One of the legendary group of Young British Artists (YBAs), Whiteread was the first woman to be awarded the prestigious Turner Prize in 1993 and her forte is making ordinary objects distinctly extraordinary. She does this by working with negative space, casting, for example, the space under the stairs, rather than the stairs themselves. Light switches, hot water bottles and, most notably, the inside of entire houses, become both familiar and strange when their insides are turned out and cast in industrial materials such as concrete, rubber and plaster. Through Whiteread’s eyes, it’s possible to gain a new understanding of the world around us.

 Pictured: ‘Maquette for Judenplatz Holocaust Memorial’, 1995

Pictured: ‘Maquette for Judenplatz Holocaust Memorial’, 1995

The political voice: Doris Salcedo

Born in Colombia, Salcedo was personally impacted by the country’s Civil War, and members of her family were among those who were “disappeared”. Her poignant sculptures speak of loss, trauma and memory, as well as the experience of people displaced from their homelands. At first glance, the works seem ordinary and familiar – a chair and table; a piece of clothing – but in Salcedo’s hands, these objects become a meditation on the people who once owned them, and who have since vanished. One of her most powerful works is the substantial ‘Shibboleth’, specially commissioned for the Turbine Hall in the Tate Gallery in London. The  167-metre long crack in the gallery’s floor is designed to represent the borders and racism experienced by immigrants, or, as Salcedo puts it, “It is the experience of a Third World person coming into the heart of Europe”. 

 Pictured: ‘Shibboleth’, 2007

Pictured: ‘Shibboleth’, 2007

The contrarian: Maggi Hambling

Like a chameleon, Hambling shifts effortlessly between styles and mediums, as comfortable creating abstract paintings as she is intricate works on paper, or powerful, weighty sculptures. She’s not afraid to be controversial, either – this much-loved British artist once turned down a request to paint Margaret Thatcher because, as she told The Telegraph newspaper, “As with any other painting, a portrait has to be a work of love, and that’s not what I felt for Mrs Thatcher.” Hambling’s public sculptures have sharply divided public opinion, with her giant seaside work ‘Scallop’ being called ugly and kitsch, as well as exceptionally handsome and evocative.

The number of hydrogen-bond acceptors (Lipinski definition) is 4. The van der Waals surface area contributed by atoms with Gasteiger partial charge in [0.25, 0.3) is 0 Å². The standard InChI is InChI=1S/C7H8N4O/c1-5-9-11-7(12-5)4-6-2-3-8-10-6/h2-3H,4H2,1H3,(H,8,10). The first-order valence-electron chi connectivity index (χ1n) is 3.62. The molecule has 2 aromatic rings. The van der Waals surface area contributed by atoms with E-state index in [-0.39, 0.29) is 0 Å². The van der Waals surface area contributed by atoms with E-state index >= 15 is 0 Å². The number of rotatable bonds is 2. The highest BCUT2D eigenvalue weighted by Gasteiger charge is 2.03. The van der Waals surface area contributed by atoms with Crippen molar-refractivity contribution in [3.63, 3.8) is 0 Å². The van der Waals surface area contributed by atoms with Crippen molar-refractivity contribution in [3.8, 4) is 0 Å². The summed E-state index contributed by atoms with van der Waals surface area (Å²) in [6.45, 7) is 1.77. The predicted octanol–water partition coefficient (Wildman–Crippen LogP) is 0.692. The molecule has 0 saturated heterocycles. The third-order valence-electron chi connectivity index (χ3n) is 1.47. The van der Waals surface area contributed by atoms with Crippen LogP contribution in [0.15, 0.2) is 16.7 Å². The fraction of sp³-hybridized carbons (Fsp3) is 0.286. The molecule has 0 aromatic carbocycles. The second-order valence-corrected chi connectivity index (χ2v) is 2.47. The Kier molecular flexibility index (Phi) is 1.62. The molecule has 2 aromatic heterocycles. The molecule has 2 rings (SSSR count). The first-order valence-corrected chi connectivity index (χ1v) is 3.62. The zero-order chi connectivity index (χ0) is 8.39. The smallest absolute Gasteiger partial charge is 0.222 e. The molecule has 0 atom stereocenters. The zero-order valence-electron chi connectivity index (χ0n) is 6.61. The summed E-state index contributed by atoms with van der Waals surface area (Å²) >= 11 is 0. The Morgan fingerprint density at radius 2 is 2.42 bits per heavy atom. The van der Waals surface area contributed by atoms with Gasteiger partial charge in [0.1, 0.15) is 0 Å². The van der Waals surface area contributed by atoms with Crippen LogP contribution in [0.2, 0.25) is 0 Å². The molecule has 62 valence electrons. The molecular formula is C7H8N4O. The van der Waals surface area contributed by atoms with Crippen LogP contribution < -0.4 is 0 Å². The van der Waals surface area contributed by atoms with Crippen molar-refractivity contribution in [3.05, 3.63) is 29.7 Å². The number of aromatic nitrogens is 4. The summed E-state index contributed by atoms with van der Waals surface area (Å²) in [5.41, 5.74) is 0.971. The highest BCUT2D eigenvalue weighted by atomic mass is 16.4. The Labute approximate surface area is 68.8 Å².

Pictured: ‘Scallop’, 2003

Pictured: ‘Scallop’, 2003

Written by Michelle Bateman

Tonic of Gin Returns

Almira Armstrong


Due to popular demand, the exclusive LUMIRA x Distillery Botanica Gin Tonic of Gin fragrance has returned, ideal for those who like to enjoy an endless summer.

Of the collaboration, LUMIRA Founder & Creative Director says: “I was first introduced to Distillery Botanica about a year ago - I was so intrigued by how they created such a fragrant product. I wanted to understand their process in achieving such a delicious, heightened scent in their gin”.

Distillery Botanica Gin’s unique character is derived from its botanicals which are grown and handpicked in the distillery garden, and the use of “enfleurage”, a thousand-year-old perfuming technique used to extract the purest perfume from their hero botanical Murraya. The floral character of the gin is distinct and inspired by the Australian summer garden.

So inspired by both the process and the distinctive scent, Armstrong created Tonic of Gin, which features the scent of Murraya, Chamomile and Juniper, all botanicals which form the cast of Distillery Botanica’s Garden Grown Gin. These fragrant notes are captured beautifully in the candle allowing enthusiasts to experience gin in an alternative, sensory way – though of course, senses are heightened when you pair it with a refreshing glass of G & T on a warm summer’s evening.

Will Miles, Brand Director of Distillery Botanica says: “We loved the idea of collaborating with LUMIRA. We like exploring ways in which we can convey our gin’s unique character, and creating a candle that captures the aroma of Distillery Botanica gin sounded original and interesting”.